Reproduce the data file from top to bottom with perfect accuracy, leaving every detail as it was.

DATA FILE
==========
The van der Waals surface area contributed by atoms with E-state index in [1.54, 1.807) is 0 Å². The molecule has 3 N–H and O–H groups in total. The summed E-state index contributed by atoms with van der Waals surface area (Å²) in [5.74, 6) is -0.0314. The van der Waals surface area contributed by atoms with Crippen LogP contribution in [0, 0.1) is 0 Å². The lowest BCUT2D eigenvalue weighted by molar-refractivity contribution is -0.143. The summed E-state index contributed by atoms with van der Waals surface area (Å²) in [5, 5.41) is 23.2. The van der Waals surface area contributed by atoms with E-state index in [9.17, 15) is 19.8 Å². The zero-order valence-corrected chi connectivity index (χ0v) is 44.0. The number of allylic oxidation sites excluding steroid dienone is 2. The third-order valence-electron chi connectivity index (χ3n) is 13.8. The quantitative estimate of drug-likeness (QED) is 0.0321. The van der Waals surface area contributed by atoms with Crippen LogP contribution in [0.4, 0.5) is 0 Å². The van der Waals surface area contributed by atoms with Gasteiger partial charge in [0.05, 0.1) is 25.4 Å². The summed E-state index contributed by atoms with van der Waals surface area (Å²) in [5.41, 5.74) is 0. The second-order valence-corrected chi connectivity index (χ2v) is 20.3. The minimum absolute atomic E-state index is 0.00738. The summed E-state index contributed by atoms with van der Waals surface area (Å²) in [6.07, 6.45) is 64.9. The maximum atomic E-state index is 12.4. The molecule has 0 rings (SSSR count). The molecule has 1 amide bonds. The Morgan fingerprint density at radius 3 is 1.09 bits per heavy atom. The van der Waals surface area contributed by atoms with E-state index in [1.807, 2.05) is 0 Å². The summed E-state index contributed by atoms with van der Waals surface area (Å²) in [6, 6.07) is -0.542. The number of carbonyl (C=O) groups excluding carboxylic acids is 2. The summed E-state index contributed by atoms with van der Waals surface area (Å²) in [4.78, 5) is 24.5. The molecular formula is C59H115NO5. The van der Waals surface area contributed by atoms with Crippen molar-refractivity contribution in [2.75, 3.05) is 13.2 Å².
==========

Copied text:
The van der Waals surface area contributed by atoms with E-state index in [1.54, 1.807) is 0 Å². The molecule has 3 N–H and O–H groups in total. The summed E-state index contributed by atoms with van der Waals surface area (Å²) in [5.74, 6) is -0.0314. The van der Waals surface area contributed by atoms with Crippen LogP contribution in [0, 0.1) is 0 Å². The lowest BCUT2D eigenvalue weighted by molar-refractivity contribution is -0.143. The summed E-state index contributed by atoms with van der Waals surface area (Å²) in [5, 5.41) is 23.2. The van der Waals surface area contributed by atoms with E-state index in [9.17, 15) is 19.8 Å². The zero-order valence-corrected chi connectivity index (χ0v) is 44.0. The number of allylic oxidation sites excluding steroid dienone is 2. The third-order valence-electron chi connectivity index (χ3n) is 13.8. The quantitative estimate of drug-likeness (QED) is 0.0321. The van der Waals surface area contributed by atoms with Crippen LogP contribution in [0.4, 0.5) is 0 Å². The van der Waals surface area contributed by atoms with Gasteiger partial charge in [0.05, 0.1) is 25.4 Å². The summed E-state index contributed by atoms with van der Waals surface area (Å²) in [5.41, 5.74) is 0. The second-order valence-corrected chi connectivity index (χ2v) is 20.3. The minimum absolute atomic E-state index is 0.00738. The summed E-state index contributed by atoms with van der Waals surface area (Å²) in [6.07, 6.45) is 64.9. The maximum atomic E-state index is 12.4. The molecule has 0 rings (SSSR count). The molecule has 1 amide bonds. The Morgan fingerprint density at radius 3 is 1.09 bits per heavy atom. The van der Waals surface area contributed by atoms with E-state index in [1.807, 2.05) is 0 Å². The summed E-state index contributed by atoms with van der Waals surface area (Å²) in [6, 6.07) is -0.542. The number of carbonyl (C=O) groups excluding carboxylic acids is 2. The summed E-state index contributed by atoms with van der Waals surface area (Å²) in [4.78, 5) is 24.5. The molecular formula is C59H115NO5. The van der Waals surface area contributed by atoms with Crippen molar-refractivity contribution in [2.75, 3.05) is 13.2 Å².